Another issue I find is that the perceived notion of morally ambiguity in this saga is grossly overestimated by fans, thus leading to wild conclusions. The most prominent one being that it's impossible for the Others to be evil because ASIOAF isn't a "black and white" story, whatever that actually even means in the first place. This is despite the fact that there is literally no evidence pointing to the Others having any good or even neutral intentions, and the clearer than day evidence pointing to their sinister nature. Even if they had intentions we aren't aware of, simply having reasons behind acts of atrocity in no way mitigates or excuses those acts. The idea that having an explanation behind immoral actions can can shift a person from ultimately evil to "grey" aggravates me to no end. Intentions, whether good or bad are irrelevant to the ethics of an act. It also makes no logical sense, everyone has "reasons" behind what they're doing, so why even bring it up? The Others seek to annihalte human life.  Tywin wants to mantain his family legacy. Ramsay, the Moutain, the Mad King, and about a million other people seek to gratify their sadistic urges. None of these characters' intentions changes the impact they have on their victims. 

Discuss.

ASOIF is way less cliché about good vs. evil than the vast majority of stupid fantasy novels. That's worth celebrating IMO and it's one of the reasons I enjoy it far more than any other fantasy series I've ever read.

I get the point you're trying to make that actions are actions despite the intentions behind them. But in the world of storytelling, especially when we're discussing a work of fiction, understanding motives is what helps you understand characters. It advances the storyline to know how they think and why they act out as they do. Moral  absolutism, in storytelling, is boring. If you want that, read the Bible. Or read some cheap fantasy novel where there's a flawless protagonist and a manifestation of pure evil to fight against. And to be fair, we know next to nothing about the Others at this point. Their origins, their motives, their hierarchy, remain mostly a mystery. Obviously they're the bad guys, but there's no context as to how or why they became the bad guys yet. That has yet to be revealed.

Also Ayn Rand is a kook. Despite all her right-wing ranting & raving, she died alone on government support. Fuck her. I read Anthem and The Fountainhead, etc etc, and that was enough. She's a terrible writer.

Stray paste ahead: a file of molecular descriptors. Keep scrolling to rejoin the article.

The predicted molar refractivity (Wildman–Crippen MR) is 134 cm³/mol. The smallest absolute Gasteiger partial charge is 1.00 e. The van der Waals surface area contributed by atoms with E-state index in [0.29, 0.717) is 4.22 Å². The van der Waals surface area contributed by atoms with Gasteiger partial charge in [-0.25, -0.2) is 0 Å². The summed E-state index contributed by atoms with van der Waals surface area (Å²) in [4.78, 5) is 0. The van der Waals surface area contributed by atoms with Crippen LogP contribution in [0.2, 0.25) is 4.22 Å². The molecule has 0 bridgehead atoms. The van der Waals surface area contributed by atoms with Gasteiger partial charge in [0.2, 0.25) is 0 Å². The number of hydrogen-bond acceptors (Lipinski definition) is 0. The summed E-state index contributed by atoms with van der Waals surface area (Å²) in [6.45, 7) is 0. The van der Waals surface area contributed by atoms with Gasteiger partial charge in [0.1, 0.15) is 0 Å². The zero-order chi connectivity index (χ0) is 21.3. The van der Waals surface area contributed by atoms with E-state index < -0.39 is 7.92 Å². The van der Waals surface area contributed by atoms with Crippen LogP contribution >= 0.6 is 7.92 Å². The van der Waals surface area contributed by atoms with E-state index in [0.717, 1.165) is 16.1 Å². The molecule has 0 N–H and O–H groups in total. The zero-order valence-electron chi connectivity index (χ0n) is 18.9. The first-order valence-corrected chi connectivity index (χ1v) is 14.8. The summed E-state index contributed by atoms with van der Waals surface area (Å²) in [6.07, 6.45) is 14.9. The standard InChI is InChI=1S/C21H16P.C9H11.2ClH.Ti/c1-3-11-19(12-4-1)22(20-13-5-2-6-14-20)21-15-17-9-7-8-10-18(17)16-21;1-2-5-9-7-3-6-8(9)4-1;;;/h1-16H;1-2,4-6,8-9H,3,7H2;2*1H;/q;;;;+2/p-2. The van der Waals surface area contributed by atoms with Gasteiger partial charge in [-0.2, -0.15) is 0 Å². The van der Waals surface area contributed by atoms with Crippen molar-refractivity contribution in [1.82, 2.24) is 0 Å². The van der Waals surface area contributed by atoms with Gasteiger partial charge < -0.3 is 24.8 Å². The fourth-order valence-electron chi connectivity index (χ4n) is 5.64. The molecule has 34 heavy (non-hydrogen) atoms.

Edited by JoeMama

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I don't know of single person in the present day or in history who is exclusively evil or exclusively good. The times when this is claimed occurs when very little is known and mythological  embellishments have taken place. 

People pretend that there are black villains or all white heroes to cater to different needs, and the portrayal of complex grey characters in this series is indeed realistic. More disturbing, pretending moral decisions have simple answers seems like a need for concrete thinking, which is less well developed than "formal operational" thinking. I suppose it takes less effort.

When there is a war, seeing people as "the other" protects individuals from guilt or shame in acts of violence. Another moral dodge is allowing an authority to make moral decisions. Exploring the complexity of oaths, promises, fealty, the other, and questionable acts is quite challenging in this series, and is probably one reason people like to discuss it. 

There are lots of references to black and white in the symbolism presented, and how convoluted it is. 

When writing, writing complex characters is generally considered a skill, and arouses more interest in the reader.

In the animal world wolves kill and eat mice, for example. Does that mean they are evil? Are mice evil? Don't most of us like the Direwolves, even though they are no angels? We can raise questions more than we can give pat answers.

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10 hours ago, Free Northman Reborn said:

I think there is a deeper aspect to it, though.